HL Deb 13 June 1990 vol 520 cc300-2

3 p.m.

Lord Hatch of Lusby asked Her Majesty's Government:

What are the latest estimates of the cost of nuclear decommissioning.

Viscount Ullswater

My Lords, the Government do not make estimates of the cost of decommissioning nuclear facilities. The work of decommissioning nuclear facilities and estimates of the cost of that work are matters for the operators of nuclear facilities.

Lord Hatch of Lusby

My Lords, then should not the Government make estimates in view of the fact that they have already taken nuclear energy out of their privatisation programme? Is the noble Viscount aware that the costs have become such a scandal that the National Audit Office has been asked to provide a review of those costs? Is he further aware that in one year alone British Nuclear Fuels' estimate of decommissioning costs rose from £450 million to £4.6 billion?

Viscount Ullswater

My Lords the arrangements for making financial provision for decommissioning costs is a management matter for the nuclear industry. In connection with the privatisation of the electricity industry the Government considered it important to ensure that the industry's estimates were fully assessed. An independent study of CEGB decommissioning cost estimates was undertaken by the UKAEA, the results of which were incorporated in the calculation of provisions appearing in the board's 1988–89 accounts. I am advised that BNFL estimates the cost of decommissioning its existing facilities and those planned for the future at £4.6 billion in 1988 money values. Those amounts are recoverable in due course from customers.

Lord Dean of Beswick

My Lords, would the Minister care to comment on the statement which was reportedly made by Mr. Wakeham at the weekend that because of nuclear energy's contribution to a cleaner environment the nuclear energy industry in this country may be worthy of a second chance? If that is so and the Government are considering lifting the moratorium that they have placed on the building of nuclear power stations until 1994, would it not be a blunder of the worst kind to rush into a programme of decommissioning of nuclear power stations at this time?

Viscount Ullswater

My Lords, what my right honourable friend said is very interesting. I also know that the noble Lord, Lord Hatch of Lusby, is deeply interested in the environment. I must tell him and your Lordships that the generation of electricity from nuclear power makes a useful contribution towards combating the greenhouse effect, since it produces no CO2. In the United Kingdom alone generation of a similar amount of power from fossil fuels would increase our annual CO2 production by over 10 million tonnes.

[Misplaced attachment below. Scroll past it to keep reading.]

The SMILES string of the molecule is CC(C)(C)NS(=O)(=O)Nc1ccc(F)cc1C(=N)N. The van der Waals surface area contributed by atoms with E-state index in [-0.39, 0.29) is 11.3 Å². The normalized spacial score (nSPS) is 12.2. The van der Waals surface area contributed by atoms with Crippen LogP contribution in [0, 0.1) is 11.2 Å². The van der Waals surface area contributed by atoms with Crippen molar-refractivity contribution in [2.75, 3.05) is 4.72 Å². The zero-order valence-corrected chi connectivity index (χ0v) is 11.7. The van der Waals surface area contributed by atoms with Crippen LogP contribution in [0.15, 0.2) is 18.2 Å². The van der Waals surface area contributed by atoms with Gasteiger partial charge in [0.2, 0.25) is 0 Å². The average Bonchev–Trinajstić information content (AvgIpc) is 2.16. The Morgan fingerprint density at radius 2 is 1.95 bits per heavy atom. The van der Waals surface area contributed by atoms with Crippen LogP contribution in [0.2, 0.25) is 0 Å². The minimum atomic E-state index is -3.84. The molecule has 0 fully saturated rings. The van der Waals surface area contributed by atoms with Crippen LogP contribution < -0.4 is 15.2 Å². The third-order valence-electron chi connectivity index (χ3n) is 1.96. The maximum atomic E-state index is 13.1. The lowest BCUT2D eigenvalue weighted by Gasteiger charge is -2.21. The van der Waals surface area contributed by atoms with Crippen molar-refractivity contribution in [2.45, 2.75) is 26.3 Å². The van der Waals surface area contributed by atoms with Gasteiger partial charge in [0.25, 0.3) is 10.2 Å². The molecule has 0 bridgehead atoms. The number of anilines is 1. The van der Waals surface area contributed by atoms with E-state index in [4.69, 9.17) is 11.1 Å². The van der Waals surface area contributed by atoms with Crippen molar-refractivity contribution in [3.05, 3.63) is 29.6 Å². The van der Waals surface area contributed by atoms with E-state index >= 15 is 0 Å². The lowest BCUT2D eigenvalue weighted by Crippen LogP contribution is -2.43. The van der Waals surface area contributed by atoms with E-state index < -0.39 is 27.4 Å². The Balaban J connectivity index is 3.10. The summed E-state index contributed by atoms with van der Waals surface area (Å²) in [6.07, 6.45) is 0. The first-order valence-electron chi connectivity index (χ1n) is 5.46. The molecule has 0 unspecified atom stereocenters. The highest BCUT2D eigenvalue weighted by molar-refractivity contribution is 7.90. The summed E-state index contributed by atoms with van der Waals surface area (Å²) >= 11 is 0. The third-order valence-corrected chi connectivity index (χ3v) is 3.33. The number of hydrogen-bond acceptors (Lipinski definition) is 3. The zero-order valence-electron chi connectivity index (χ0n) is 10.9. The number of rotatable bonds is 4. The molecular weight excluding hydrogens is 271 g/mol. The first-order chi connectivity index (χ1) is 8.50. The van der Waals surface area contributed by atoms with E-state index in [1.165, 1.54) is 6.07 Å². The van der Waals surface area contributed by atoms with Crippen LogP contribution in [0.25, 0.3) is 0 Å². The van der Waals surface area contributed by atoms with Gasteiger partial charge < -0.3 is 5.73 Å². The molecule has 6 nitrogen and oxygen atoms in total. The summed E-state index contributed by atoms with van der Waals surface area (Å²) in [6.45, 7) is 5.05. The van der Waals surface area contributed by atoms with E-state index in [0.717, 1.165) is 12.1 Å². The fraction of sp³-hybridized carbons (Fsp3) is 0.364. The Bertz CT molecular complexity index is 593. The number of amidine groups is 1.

Lord Taylor of Gryfe

My Lords, since the nuclear stations will be decommissioned at a cost of £4.6 billion, can the noble Viscount say over what period that will be spread? Will he also say, if the nuclear industry is being taken out of the privatisation provisions for the electricity industry, whether the £4.6 billion will fall to the taxpayer?

Viscount Ullswater

No, my Lords, I should not like to confuse or mislead the House by saying that the £4.6 billion is the amount assessed by the industry for decommissioning. That is the provision for BNFL alone. I am advised that the estimates of the average decommissioning costs underlying the provisions in the CEGB's 1988–89 accounts were £599 million for each Magnox station and £617 million for each AGR station. On that basis the total cost of decommissioning Magnox stations in England and Wales would be £4,790 million. For AGR stations the total cost would be £3,085 million. The expenditure of such sums will be spread over a very long period.

Lord Jay

My Lords, do the Government know whether the alleged low cost of producing nuclear power in France fully takes into account decommissioning costs?

Viscount Ullswater

My Lords, every nuclear operator has to make its own assessment of costs. I am afraid that I am not in a position to tell the noble Lord whether the French industry assesses its costs on the same basis.

The Earl of Halsbury

My Lords, does the noble Lord agree that the factor which renders all those calculations worthy of fairyland is the unknown value to be placed on the transfer price for recoverable plutonium in anything up to 100 years from now?

Viscount Ullswater

My Lords, I have to agree with the noble Earl. He has a very good point.

Lord Hatch of Lusby

My Lords, the noble Viscount is well aware—because we have debated the matter before—that there is a another side to the question of the use of nuclear fuel and the greenhouse effect. The case that he put forward takes into account neither the nuclear waste which is produced by the nuclear industry nor the method of construction of power stations. Will the noble Viscount tell the House, in view of the figures and in view of the figure of £25 billion which was mentioned when the National Audit Office was asked to undertake a review, whether the Government have put any money aside in order to defray those costs, because, as I understand it, if that figure of £25 billion is correct, there is a necessity for a sinking fund of over £8 billion now?

Viscount Ullswater

My Lords, unlike other methods of power generation, the costs of the fuel cycle are included in the assessment of the cost of nuclear generation. The relative economics of nuclear power might look rather different if the environmental costs of fossil fuel generation such as acid rain and CO2 emissions were similarly taken into account. Regarding the noble Lord's second question, the CEGB is putting money aside to provide for the decommissioning of its stations in due course. It is not a question of no money being put aside, it is being put aside on a regular basis.

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